#RecipeUpTop (details below):
- 2 cloves of garlic
- 25 grams fresh turmeric
- 25 grams fresh ginger
- 1 cup soy sauce diluted with an additional 1 cup of water
- 1/2 cup brown sugar
- 1 tsp toasted sesame oil
- 1 – 2lbs pork roast, butchered as preference (chops, cutlets, shaved, etc)
Method: Peel the garlic, ginger, and turmeric, and add to the carafe of a blender. Add the diluted soy sauce, brown sugar, and oil. Blend until smooth, then pour over pork in a leak proof container (like a zip-top bag) and allow to rest in refrigeration for two (2) to four (4) hours, with bigger cuts like thick chops requiring more time than thinner preparations. Drain and simmer over medium heat until barely cooked through. Remove pork, reduce any remaining liquid and adjust for seasoning, and finish pork over high heat for service. Serve on a sandwich with quick pickled cucumbers and carrots, or over rice with steamed veggies.
It’s a new school year here on the 10Chickens mountain, and that means a hectic flurry of activities, appointments, runny noses, and… scrambling to put dinner on the table. This preparation is killer for this time of year because it’s cheap, easy, can be made in huge batches, and is the foundation for a thousand different tasty meals.
As recipes go here on the blog, we try to keep things pretty simple, but this may be the easiest one yet: blend the ingredients, soak the meat, cook it. But, in this simplicity hides a complex and restorative endgame that will make you wonder why it’s not a staple in every home kitchen.
So, let’s cook. Step one: peel your aromatics
From left to right, we have fresh turmeric, garlic (from our own garden!), and fresh ginger. How much? Well, that’s a bit of the magic. I like to grab my two cloves of garlic and weigh them (these came out to about 25 grams), then try and match that weight with each of the turmeric and ginger. It doesn’t have to be exact, but you want it pretty close.
Step two: add our soy and water, oil, and sugar, and blend it up.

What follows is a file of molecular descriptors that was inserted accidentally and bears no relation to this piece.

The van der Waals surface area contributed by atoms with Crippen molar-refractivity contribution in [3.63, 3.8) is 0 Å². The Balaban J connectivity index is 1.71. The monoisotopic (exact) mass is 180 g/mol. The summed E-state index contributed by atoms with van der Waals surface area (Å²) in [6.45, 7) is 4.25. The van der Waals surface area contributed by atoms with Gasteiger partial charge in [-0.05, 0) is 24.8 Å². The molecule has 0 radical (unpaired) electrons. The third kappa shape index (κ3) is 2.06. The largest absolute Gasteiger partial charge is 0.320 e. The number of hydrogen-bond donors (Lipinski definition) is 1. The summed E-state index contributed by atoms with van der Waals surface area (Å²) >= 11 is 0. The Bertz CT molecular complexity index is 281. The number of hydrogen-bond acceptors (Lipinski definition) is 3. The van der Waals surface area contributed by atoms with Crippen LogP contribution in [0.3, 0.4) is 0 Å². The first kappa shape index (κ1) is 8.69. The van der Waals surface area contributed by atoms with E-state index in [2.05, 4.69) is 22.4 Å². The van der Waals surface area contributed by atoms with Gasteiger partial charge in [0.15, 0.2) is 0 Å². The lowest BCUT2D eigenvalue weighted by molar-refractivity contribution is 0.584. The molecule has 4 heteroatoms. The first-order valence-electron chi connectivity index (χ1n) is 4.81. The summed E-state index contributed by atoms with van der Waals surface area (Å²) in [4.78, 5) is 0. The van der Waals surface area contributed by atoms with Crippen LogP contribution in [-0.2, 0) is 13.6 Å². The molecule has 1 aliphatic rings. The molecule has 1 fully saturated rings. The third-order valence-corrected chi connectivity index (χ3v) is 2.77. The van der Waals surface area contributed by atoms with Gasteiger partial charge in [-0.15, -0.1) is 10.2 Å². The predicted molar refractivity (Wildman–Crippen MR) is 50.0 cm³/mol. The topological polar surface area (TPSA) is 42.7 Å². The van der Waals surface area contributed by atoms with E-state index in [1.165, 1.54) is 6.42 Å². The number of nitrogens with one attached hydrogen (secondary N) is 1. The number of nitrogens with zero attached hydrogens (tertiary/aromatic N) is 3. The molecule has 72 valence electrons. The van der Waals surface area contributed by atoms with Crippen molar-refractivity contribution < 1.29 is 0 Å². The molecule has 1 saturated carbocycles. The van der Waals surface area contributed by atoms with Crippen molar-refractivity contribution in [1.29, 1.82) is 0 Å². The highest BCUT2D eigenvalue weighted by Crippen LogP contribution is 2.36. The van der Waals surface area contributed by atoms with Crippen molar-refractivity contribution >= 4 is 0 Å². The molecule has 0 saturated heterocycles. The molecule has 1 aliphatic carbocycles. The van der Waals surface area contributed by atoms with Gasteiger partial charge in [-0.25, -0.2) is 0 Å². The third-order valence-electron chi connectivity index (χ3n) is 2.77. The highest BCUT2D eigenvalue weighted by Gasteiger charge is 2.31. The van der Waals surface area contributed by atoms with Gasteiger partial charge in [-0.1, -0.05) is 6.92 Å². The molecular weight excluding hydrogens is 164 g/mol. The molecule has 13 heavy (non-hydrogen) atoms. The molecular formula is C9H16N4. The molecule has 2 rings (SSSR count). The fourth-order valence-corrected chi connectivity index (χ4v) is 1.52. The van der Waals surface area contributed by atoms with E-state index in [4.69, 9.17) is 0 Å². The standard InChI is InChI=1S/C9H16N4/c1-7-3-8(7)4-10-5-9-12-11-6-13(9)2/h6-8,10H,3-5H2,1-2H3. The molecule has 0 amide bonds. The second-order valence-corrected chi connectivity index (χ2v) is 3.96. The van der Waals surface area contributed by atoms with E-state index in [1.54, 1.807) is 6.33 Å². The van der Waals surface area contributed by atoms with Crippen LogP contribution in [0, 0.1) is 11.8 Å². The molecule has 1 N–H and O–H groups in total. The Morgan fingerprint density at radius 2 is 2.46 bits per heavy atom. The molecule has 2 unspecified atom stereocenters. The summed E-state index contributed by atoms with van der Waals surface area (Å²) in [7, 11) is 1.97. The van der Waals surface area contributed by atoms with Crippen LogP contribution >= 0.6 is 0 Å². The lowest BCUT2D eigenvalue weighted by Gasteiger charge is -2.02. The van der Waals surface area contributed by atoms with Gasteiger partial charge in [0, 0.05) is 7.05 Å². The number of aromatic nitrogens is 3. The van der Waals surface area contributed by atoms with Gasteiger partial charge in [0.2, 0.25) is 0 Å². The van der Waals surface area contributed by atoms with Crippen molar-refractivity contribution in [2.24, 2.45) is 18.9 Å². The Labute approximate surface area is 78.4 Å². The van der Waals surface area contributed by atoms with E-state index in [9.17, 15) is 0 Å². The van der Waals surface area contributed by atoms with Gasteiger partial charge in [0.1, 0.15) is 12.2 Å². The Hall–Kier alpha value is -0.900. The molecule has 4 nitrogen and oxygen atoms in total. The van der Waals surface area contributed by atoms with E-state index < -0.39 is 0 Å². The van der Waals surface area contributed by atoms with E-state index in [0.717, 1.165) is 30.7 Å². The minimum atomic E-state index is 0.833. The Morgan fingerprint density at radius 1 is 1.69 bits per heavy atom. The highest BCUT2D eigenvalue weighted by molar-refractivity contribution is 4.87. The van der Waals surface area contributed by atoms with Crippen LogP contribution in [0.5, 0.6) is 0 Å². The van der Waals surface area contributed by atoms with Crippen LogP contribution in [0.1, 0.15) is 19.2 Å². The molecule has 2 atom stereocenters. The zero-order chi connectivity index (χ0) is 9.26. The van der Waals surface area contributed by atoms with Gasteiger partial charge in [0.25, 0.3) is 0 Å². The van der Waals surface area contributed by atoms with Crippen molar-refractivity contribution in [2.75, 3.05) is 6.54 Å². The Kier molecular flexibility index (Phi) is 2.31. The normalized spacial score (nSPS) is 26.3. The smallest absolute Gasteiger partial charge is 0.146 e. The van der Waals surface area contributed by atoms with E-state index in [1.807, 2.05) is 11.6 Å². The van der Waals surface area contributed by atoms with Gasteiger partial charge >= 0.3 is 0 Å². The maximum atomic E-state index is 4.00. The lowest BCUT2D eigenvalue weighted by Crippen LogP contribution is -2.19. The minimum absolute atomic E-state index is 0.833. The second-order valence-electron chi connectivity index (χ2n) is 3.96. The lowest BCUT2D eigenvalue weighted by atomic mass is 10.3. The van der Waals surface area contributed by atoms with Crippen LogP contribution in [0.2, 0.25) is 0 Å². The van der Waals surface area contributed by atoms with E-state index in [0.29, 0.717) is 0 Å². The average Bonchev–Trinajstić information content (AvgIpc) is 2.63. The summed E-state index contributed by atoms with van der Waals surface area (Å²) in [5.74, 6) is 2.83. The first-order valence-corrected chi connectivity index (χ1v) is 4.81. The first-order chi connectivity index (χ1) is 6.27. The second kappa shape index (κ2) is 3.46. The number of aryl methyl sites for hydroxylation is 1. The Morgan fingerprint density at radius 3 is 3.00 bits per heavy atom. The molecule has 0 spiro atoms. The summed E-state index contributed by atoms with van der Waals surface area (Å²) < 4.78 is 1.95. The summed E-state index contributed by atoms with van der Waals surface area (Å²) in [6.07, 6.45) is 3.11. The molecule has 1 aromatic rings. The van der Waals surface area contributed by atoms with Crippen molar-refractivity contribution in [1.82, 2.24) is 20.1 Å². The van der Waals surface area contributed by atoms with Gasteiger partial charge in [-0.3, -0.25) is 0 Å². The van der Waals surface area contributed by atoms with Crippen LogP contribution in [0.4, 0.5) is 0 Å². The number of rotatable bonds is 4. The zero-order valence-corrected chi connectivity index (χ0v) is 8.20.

You can do this in the carafe of a blender if you’d like, or if you’re making a huge batch (which we tend to do), but typically I just use my stick blender right in this big measuring cup because I’m a lazy clod and don’t like doing extra dishes.
A couple of notes here. First, there’s no acid in this which may seem odd for a marinade, but there’s a good reason. It’s not really a marinade, but more of a high-speed brine. Acid at this point would give the meat a rubbery texture (think “pork ceviche”) and that’s not what we want. Plus, we use this pork for everything from tacos to sandwiches to salads, and there are plenty of opportunities to add fresh lime juice or zingy dressing or whatever else at the end. We’re making bricks here, not the cathedral.
Secondly, we’re not adding any heat for the same reason. This stuff is a magnet for your favorite condiments, specifically great hot sauces.
Lastly, to my shame I have omitted one ingredient from the list above because, well, it’s optional and may scare off some would-be pork explorers: miso paste. I know it’s not hyper-exotic or anything, and more home cooks are keeping it on-hand, but, well, don’t you deserve this little extra secret for reading all this? Anyway, I go with about a tablespoon of it in the blend which boosts the umami succulence into the redzone.
Step three: consider your meat, and get it soaking.
So, long-time readers will remember how much I abhor gimmicky kitchen gadgets, particularly those which try to emulate a high-quality industrial counterpart, and this damn thing falls squarely into that category. But, it was on clearance for $50.00 and I’m a weak man. Look, it’s an exposed, high-speed spinning metal blade that plugs into your wall. How could I *not* buy it? But I digress.